as it is more or less scrupulously obSinee the overthrow of this system, served; but by which, even when the most remarkable popular delusion partially adopted, and as far as possiwhich has prevailed, is the belief in ble applied to other languages, it will the influence of the metallic tractors not surely be denied, the attention of Perkins. With how much talent must be fixed, the judgment strength this deception was exposed by Dr ened, and the memory improved. Haygarth and his scientific friends, is All this, it may be answered, is very generally known. To this most able true--and all this may be safely and intelligent physician, physiology granted; but it may be asked, in conis indebted for a series of experiments, formity with a very popular objection, displaying in a manner still more strik- at how high a price are these beneing perhaps than had hitherto, been fits to be purchased? Why at the exdone, the influence of powerful emo- pense of thought ?--at the expense tions on the corporeal frame. G. of that which alone merits a moment's Edinburgh, Ist Sept.

consideration; for, it may be main

tained, the natural tendency of such when

an employment of the human faculties ON TAE UTILITY OF STUDYING AN,

is to abstract the attention from things CIENT AND FOREIGN LANGUAGES.

to words ; from real important know

ledge to things insignificant in themMR EDITOR,

selves, and valuable only as a means It is my objects on the present oc for the attainment of an end. casion, to advers to some of the ad- This, however, is evidently founded vantages of which, if impartially coul- upon error.. Every thing is liable to sidered, the study of ancient and for be abused. But because some men eign languages will be found to be have been deluded by contracted views, productive. sin march

and foolishly imagined that their mene The first advatage-which I shall tal aliment was augmented in propornotice, es, resulting from an acquainis tion as their verbal stores were increase ance with such studies, is the invigort ed, it does not surely follow that all are equally misled by fancy; or that, the enjoyment of the benefits of cultiin studying different languages, a man vated society altogether, or be om. may not, at the same time, and with at pelled to listen to that which we do least equal fervour, attend to the thought not understand, and which can only as well as to the expression of an au- mortify our feelings by impressing * thor. In faet, no sensible person ever with a sense of our own inferiority. thought of separating the two objects. But independently of advantages thus

But besides their utility in invigor- extensive and adventitious, ancient and ating the understanding, ancient and foreign languages will be found to be foreign languages ought likewise to be well entitled to attention, from the studied, inasinuch as they facilitate pleasure and instruction which they the attainment of our own tongue. In themselves are capable of affording

, glancing at this part of the subject, I It is to these languages that we a do not mean to insist upon the advan- to look for some of the best writer tages of etymological researches, in that the world has ever produced. I opposition to usage and the practice of poetry, in oratory, and in some branchthe best models of English style. es of philosophy, they have never been With respect to their mutual influence surpassed. Shall we then deliberate upon composition, the former must relinquish the possession of such is undoubtedly be ranked infinitely be tellectual treasures, merely because low the latter. But I believe it will cannot undergo the toil of rendering be admitted by the most inveterate them accessible? enemy of such inquiries, that by trae- Translations will not answer the ing words to their originals, and by purpose. “Let any man," says the viewing them in all different varieties writer whom I formerly quoted, " Frede of acceptation in which they have been a translation of Cicero and Livy, and successively received, a much greater then study the original in his om insight into the principles of our ver- tongue, and he shall find himself not nacular speech will be obtained, than only more delighted with the manner could have been expected from any but also more fully instructed in the other source.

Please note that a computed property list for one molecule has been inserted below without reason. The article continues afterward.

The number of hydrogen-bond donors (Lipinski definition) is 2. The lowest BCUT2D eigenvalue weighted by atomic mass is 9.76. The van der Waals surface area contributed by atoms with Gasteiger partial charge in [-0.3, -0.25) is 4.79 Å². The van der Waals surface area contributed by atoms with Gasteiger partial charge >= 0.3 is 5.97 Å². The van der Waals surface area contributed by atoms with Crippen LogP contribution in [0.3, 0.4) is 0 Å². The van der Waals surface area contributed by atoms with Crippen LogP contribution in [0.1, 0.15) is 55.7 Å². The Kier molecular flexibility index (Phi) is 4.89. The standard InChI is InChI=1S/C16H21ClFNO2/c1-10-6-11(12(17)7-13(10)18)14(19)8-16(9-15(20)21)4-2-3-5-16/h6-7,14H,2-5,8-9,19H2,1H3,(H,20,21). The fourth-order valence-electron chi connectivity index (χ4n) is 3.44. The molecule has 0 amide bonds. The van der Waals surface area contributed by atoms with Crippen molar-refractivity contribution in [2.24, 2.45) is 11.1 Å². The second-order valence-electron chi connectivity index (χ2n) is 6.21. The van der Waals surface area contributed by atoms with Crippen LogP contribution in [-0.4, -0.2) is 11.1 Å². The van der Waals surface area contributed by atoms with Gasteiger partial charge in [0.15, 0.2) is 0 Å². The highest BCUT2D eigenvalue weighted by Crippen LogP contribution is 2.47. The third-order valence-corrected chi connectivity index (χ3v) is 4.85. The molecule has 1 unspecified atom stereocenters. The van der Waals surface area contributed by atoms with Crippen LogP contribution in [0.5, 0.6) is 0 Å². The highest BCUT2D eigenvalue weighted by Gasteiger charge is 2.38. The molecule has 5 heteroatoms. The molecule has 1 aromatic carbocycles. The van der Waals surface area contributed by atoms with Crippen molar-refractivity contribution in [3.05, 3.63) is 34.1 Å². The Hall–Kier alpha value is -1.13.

matter." 5 I never could bear to read Another advantage to be derived a translation of Cicero,” says Burke

, from acquisitions of this nature arises in a letter to Sir William Jones from the intimate connexion subsiste “ Demosthenes," continues the sete ing between the literature of other writer,“ suffers, I think, somewhat countries and the literature of this. less; but he suffers greatly---50 much They are, indeed, so interwoven with that no English reader could well onaeach other, that there is scarcely one ceive from whence he had acquired celebrated work in the English lan- the reputation of the first of orators guage whose pages do not teem with " I once intended,” says Dagald Step allusions to ancient and foreign writ- art, in reference to some extracts from ers. Their very phraseology is often Bacon, which he had inserted in the introduced ; sometimes for its beauty original Latin—" I once intended -sometimes for arguments connected have translated them; but found with it. If unconversant with the self quite unable to preserve originals from whom quotations are weighty and authoritative tone of the thus frequently introduced, we must, original." therefore, be content to remain ignor- In the enumeration just exhibited ant of many passages in our own writ- it will be observed I have not included ers, and, consequently, a great portion the advantages to be derived from the of our pleasure and our profit must be study of the dead languages, by po lost.